Over-Urbanization: Inequality Born in Necessity

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The global south falls disproportionately victim to the struggles of over-urbanization throughout the world. In fact, out of the 33 megacities on the Earth (those greater than 10 million inhabitants) 27 are found in less developed regions (United Nations, 2018). There are perhaps a multitude of explanations for this; however, it is important to recognize that the mass migration of rural individuals into the cities is often born in necessity. Famine, persecution, and poverty force people to search for a new and better life in urban centres for both themselves and their future generations. Unfortunately, local governments fail to adequately prepare or adapt to the mass influx of population pouring into their city limits.

Pamplona Alta, a slum found in Lima, Peru is one of many examples of this found around the world. A stunning lack of infrastructure greets inhabitants arriving in the city, and specifically, in its’ slums. There is no running water, no electricity, and hastily constructed shacks that dot the hillsides (Janetsky, 2019). Instead of investing government resources to better manage the situation, Lima instead opted to build a wall known as the Wall of Shame to limit the spread of migration, protect the more affluent population, their way of life and the city’s bottom line. (Janetsky, 2019). While it curbed the spread of the migrants, it created appalling conditions for those unlucky to find themselves on the wrong side of the concrete structure. Abandoned by their government, slum dwellers were left to fend for themselves. Similar situations like those in Lima are found all over the world.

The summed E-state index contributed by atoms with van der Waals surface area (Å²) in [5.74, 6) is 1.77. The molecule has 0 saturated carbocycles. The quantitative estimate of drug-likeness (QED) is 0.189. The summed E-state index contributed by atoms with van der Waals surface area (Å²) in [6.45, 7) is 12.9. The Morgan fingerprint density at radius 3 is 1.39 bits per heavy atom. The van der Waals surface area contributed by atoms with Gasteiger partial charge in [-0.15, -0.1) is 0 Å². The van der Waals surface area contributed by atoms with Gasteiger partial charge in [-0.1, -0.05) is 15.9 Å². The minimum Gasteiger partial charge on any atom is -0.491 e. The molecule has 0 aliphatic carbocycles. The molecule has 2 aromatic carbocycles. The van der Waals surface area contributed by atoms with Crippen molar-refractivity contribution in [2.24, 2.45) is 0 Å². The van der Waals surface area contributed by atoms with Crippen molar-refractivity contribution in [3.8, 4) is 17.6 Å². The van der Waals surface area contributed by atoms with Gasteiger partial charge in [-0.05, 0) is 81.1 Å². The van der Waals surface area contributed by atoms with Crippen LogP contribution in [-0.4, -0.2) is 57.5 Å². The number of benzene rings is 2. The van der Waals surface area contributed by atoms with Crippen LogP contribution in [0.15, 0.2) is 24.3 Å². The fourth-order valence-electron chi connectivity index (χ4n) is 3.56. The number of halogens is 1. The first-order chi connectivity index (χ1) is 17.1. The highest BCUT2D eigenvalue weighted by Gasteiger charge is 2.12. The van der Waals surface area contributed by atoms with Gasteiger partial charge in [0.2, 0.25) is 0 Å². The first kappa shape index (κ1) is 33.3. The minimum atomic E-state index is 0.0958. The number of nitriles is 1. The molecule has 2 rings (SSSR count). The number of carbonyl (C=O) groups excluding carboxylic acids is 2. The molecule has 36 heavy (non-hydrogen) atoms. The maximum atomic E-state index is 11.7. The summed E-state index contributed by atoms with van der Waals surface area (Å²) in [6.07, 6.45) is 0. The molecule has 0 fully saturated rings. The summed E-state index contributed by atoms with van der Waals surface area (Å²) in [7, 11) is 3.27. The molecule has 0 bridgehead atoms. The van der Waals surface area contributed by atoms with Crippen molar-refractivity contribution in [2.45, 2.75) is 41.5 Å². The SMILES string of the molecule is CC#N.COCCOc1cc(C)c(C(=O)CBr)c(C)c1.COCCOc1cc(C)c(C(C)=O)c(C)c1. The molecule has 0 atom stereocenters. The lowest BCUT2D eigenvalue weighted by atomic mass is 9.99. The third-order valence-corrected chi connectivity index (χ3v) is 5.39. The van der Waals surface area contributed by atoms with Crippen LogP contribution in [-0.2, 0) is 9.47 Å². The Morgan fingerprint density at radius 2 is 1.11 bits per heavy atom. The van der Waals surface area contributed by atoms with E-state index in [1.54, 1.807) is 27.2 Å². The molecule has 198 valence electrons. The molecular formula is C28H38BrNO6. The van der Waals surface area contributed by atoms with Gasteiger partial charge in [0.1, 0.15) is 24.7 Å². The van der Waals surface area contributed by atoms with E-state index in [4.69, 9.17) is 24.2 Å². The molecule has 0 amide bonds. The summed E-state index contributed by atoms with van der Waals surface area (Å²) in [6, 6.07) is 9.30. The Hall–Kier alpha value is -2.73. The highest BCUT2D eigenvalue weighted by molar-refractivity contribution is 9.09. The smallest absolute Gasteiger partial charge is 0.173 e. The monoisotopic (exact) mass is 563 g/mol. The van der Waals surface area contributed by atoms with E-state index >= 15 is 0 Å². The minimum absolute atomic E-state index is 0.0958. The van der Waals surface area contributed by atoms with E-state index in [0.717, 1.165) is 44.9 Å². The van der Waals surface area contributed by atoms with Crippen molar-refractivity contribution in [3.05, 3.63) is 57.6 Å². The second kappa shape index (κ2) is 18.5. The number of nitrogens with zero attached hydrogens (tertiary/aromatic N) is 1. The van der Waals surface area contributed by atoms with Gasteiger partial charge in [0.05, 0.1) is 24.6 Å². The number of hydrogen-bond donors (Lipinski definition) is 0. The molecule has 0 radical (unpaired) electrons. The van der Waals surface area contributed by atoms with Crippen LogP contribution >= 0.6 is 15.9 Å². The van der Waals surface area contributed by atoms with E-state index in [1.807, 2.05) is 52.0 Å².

One-sixth of Indian city dwellers live in an urban slum. Source: CBC
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In search of hope and betterment, desperate migrants and slum dwellers often find themselves living in horrid and hopeless conditions. The issues won’t improve by themselves and as such over-urbanization is an important issue to dissect and understand. The Earth is becoming increasingly less rural every year, so the issue of urban inadequacy and inequality will only become more important as time passes. It is up to us to push local governments to take responsibility for those coming into the cities in search of a better life, and to hold those in power accountable for their promises. In doing so, there is hope yet for meaningful progress. Constructing proper housing and subsequent infrastructure, drafting concrete migration preparedness strategies, prioritizing economic investment in small businesses, and giving a voice to those who are too quiet to be heard are all necessary steps that need to be taken on the path to equality.

For further reading on this topic, I suggest visiting the World Bank’s webpage on urban development.

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References

Janetsky, M. (2019, September 7). Lima’s ‘Wall of Shame’ and the Art of Building Barriers. Retrieved from The Atlantic: https://www.theatlantic.com/international/archive/2019/09/peru-lima-wall/597085/

United Nations. (2018, July 1). The World’s Cities in 2018 Data Booklet. Retrieved from The United Nations: https://www.un.org/en/events/citiesday/assets/pdf/the_worlds_cities_in_2018_data_booklet.pdf

Featured Image: The Atlantic


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